SA Water will partner with South Australia’s composting industry to investigate options for a new renewable energy facility that uses anaerobic digestion to extract gas from high-strength organic food waste material, before the leftovers are turned into high-quality compost and fertiliser products.

Over the next six months, a new working group will bring SA Water together with members of the state’s composting industry to model scenarios for a potential facility within the Bolivar Wastewater Treatment Plant, providing state-wide benefits for all involved.

SA Water General Manager of Customers, Strategy and Innovation, Anna Jackson, said the project would contribute to the utility’s aim of achieving a zero-cost energy future to keep the operating costs of supplying water and removing sewage down.

“Bolivar’s existing anaerobic digesters create and capture enough biogas produced through sewage treatment processes to cover up to 90 per cent of the plant’s energy requirements and introducing a new separate stream for food waste will increase this,” Ms Jackson said.

“Running high-strength organic food waste material through a new digester will allow maximum value to be extracted from it, with the gas used to reduce our electricity costs and the solids forming composts and fertilisers that support the production of new food crops, before the cycle begins again.”

Anaerobic digesters are large, sealed tanks that heat the solid waste from either organic matter or sewage – known as sludge – in an oxygen-free environment, to promote the natural bacterial metabolic processes that break it down.

“Early trials of co-digestion at our Glenelg Wastewater Treatment Plant, where we added the high-strength organic material to the existing sewage digesters, proved an effective way to increase biogas production, however didn’t allow other industries to also extract benefit from the process,” Ms Jackson said.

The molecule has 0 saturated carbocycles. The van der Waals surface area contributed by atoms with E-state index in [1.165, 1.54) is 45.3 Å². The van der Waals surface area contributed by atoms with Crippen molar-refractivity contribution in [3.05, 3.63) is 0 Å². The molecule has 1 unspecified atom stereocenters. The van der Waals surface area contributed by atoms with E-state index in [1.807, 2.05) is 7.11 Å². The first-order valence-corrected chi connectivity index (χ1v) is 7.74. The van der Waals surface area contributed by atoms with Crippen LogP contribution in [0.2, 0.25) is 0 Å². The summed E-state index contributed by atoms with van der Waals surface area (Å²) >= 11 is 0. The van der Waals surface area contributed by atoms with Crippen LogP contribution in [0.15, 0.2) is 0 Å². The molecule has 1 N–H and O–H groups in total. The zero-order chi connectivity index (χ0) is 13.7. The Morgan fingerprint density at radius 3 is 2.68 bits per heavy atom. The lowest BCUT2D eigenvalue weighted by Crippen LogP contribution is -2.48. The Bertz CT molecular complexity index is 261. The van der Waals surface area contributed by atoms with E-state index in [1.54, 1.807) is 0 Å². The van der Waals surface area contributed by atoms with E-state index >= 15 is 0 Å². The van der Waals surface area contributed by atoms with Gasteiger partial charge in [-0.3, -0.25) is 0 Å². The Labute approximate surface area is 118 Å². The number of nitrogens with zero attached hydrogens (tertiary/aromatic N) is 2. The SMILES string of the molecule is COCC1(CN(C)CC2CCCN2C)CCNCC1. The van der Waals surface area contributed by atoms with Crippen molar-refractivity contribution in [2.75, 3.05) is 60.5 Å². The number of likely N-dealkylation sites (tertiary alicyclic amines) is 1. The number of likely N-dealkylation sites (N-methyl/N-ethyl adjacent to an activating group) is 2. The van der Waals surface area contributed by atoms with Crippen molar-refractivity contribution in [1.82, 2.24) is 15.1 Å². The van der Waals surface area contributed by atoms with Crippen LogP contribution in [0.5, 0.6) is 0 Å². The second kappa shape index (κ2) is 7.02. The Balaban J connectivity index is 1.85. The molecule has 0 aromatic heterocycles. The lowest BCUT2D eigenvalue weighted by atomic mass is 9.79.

“Independent economic studies have highlighted a joint solution with industry is the best way to get this idea off the ground, and as a result we’ve established an industry-based working group to investigate the feasibility of this project.

“We look forward to working with the state’s composters on achieving positive outcomes for everyone involved and demonstrating ways to nurture a sustainable, circular economy.”

The co-digestion facility trialled at Glenelg will continue operating for the time being, but SA Water has no plans to expand this to Bolivar.

Charlotte Pordage is Editor of Utility magazine, a position she has held since November 2018. She joined the team as an Associate Editor in October 2017, after sharpening her writing and editing skills across a range of print and digital publications. Charlotte graduated from Royal Holloway, University of London, in 2011 with joint honours in English and Latin. When she's not putting together Australia's only dedicated utility magazine, she can usually be found riding her horse or curled up with a good book.

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